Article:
My father-in-law had a favorite saying: ‘Owning a house is god’s way of making sure you never have too much time or money’.

So true. The last few nights, the inevitable cycle of clearing and then slowing clogging our bathroom sink drain finally reached the ‘its too clogged to ignore any longer’ stage.

To enlighten those who somehow aren’t aware of this cycle (its more inevitable than “the circle of life”, in my experience), it goes like this:

  • Clean, free flowing drain, a.k.a. nirvana
  • early clog forming stage: if you run the water on full blast it might slowly fill up, but really its not a problem yet.
  • mid-clog: water backs up a bit, but it drains out without too much delay and nothing gross is left behind in the sink.
  • late-clog: water back up a lot, really at this point you should clean it, but its such a pain, so you decide to ignore it a while longer.
  • terminal: doesn’t drain at all or at best only very slowly, the stuff you spit out from brushing your teeth stays in the sink, along with shaving cream and whatever else makes its way into the sink. Time for the liquid plumber.

Julie has a go at it Monday – one or possibly two rounds of drain cleaner, and the sink just laughed at her and said ‘is that all you got? watch this!’ as it went from late-clog to terminal stage, completely ignoring the drain cleaner. Our sink is the Richard Sherman of plumbing. So Tuesday I had a go. Again, our sink was not impressed – two rounds of drain cleaner and it only receded to late-clog stage, so after a couple of candy bars to build up my plumber nerve, I dug out the snake, unpacked everything from under the sink, and had at it. It was a tough fight. I survived, but was left with trembling hands devoid of grip strength. Further, as I finished snaking, I was pretty sure that I’d been defeated. On a whim, I put the drain bend thingie back in place and ran the water just to see if there was any improvement, and I must have loosened things up just enough because there was a gurgle and then suddenly we were back to sink nirvana.

For the rest of the evening and again this morning, I have repeatedly found myself running the sink water and marveling at my plumbing prowess.

Best of all, project cost was < $10 and required no trips to the hardware store.

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Trainer vs. Road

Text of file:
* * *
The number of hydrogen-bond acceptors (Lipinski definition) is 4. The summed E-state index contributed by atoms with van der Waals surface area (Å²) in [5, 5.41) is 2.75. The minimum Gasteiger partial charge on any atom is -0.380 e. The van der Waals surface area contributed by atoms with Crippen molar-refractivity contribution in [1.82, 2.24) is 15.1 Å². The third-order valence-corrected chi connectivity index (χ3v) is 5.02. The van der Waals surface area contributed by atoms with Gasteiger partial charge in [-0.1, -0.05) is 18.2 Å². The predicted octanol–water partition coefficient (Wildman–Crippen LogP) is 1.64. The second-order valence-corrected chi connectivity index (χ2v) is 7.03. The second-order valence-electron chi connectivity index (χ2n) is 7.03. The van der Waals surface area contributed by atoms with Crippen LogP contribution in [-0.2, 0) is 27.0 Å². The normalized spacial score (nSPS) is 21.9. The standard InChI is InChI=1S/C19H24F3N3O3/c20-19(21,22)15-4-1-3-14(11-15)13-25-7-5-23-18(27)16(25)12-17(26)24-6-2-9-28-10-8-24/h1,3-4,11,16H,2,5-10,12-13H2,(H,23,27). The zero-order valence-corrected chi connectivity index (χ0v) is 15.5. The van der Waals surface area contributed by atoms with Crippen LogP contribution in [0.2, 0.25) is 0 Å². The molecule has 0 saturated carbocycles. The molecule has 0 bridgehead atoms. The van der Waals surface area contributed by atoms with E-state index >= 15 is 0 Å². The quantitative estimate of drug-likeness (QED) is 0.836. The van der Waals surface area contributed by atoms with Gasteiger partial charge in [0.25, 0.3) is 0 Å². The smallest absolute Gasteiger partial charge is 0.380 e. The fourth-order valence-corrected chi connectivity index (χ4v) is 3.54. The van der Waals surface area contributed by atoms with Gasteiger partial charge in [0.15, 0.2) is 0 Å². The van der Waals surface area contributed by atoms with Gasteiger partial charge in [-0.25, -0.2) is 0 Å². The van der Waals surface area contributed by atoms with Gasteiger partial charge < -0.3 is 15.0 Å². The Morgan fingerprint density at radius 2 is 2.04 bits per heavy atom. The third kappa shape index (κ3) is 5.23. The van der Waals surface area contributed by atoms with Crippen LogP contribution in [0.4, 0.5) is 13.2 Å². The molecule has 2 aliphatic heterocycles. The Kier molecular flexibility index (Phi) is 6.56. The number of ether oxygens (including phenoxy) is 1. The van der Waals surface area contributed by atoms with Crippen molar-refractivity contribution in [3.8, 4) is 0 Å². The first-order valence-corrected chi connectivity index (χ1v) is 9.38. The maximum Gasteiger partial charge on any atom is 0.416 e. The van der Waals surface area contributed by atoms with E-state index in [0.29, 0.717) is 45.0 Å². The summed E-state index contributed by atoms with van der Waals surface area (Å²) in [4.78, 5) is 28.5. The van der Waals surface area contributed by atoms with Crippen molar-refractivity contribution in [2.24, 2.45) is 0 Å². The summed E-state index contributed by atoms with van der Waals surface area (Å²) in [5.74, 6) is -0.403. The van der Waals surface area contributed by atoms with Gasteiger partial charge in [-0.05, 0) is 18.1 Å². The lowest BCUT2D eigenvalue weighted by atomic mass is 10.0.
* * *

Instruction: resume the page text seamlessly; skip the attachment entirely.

Bicyclists are generally a friendly group, but every so often when out riding I run across a particularly chatty rider.

Such was the case Sunday – I caught up to a guy riding a fixy on the slight downhill stretch of Foothill between Los Altos and Arastradero and we started talking.  After covering the weather and his bike (a nice Surly), we talked about riding indoors in the cold and he said (unattributed), that a 50 minute trainer ride is about the same as a 90 minute road ride.

I’ve thought about this just a bit and I think he’s about right. Or at least I hope so.

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The pain of riding in the garage of light and speedy pedaling

Starting this week, I’ve got the Trek 7500 FX mounted on my newly procured Kurt Kinetic Rock ‘n Roll trainer (what a wonderful green color), and I’ve been pedaling away with tunes playing on my eye-pad. With four rides under my belt, its time for some observations, so in no particular order:

  • Riding the trainer is subtly harder than riding outdoors. No cooling breeze, so sweat really builds up. No changes in terrain, so no gliding on downhills. No stoplights, so no random breaks to do any recovering. And to cap this all off, pushing the trainer fluid reservoir feels a lot like going up a steady 1% (or so) grade.
  • The Kinetic people claim to be able to estimate power based on speed on their trainer (they provide a handy formula), so next week I’m going to do an FTP test and then the week after that I’m going to dive back into a ‘Time Crunched Cyclist’ training block. I’ll try to remember to post back here with information on how that’s going. It certainly paid off last year.
  • While pedaling away in the garage, I’m able to listen to music, and I naturally try to pedal in time to the music. This means that I’ll have to actually build a ‘pedaling away in the garage’ play list, because overly slow or fast songs really mess with my ride.
  • I’ve been posting my efforts on Strava, but I’ve noticed that the titles are beginning to sound a little bit like Jack’s writing efforts from the later stages of ‘The Shining’. I don’t think this is a good sign.
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Should arrive at my LBS this week and be available for me this weekend.

That’s two new bikes this year. It may be that I have a problem.

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So… why is a not even remotely famous biking / husband / dad / high tech worker writing about buffalo?

Mostly because of this article I ran into yesterday and its associated scholarly reference.

I sent Julie a text message that basically said ‘Buffalo buffalo Buffalo buffalo Buffalo buffalo Buffalo buffalo Buffalo buffalo’ without much explanation and then pretty much forgot about it for the rest of the day. When I casually mentioned it to her that evening a lot of hilarity ensued around the subjects ‘am I a total loon?’, ‘I’m going to ask the kids about this ’cause I think you’re nuts’, etc. Amazingly, son Michael (see, that English degree is paying off) had heard of this, although we have a slight difference of opinion as to whether or not it’s 9 or 10 buffalo (note, I’m going with Prof. Rapaport, sorry Michael).

So, if you want to be mildly amused, read the scholarly reference – isn’t the English language an amazing beast?


Categories: Biking | 2 Comments

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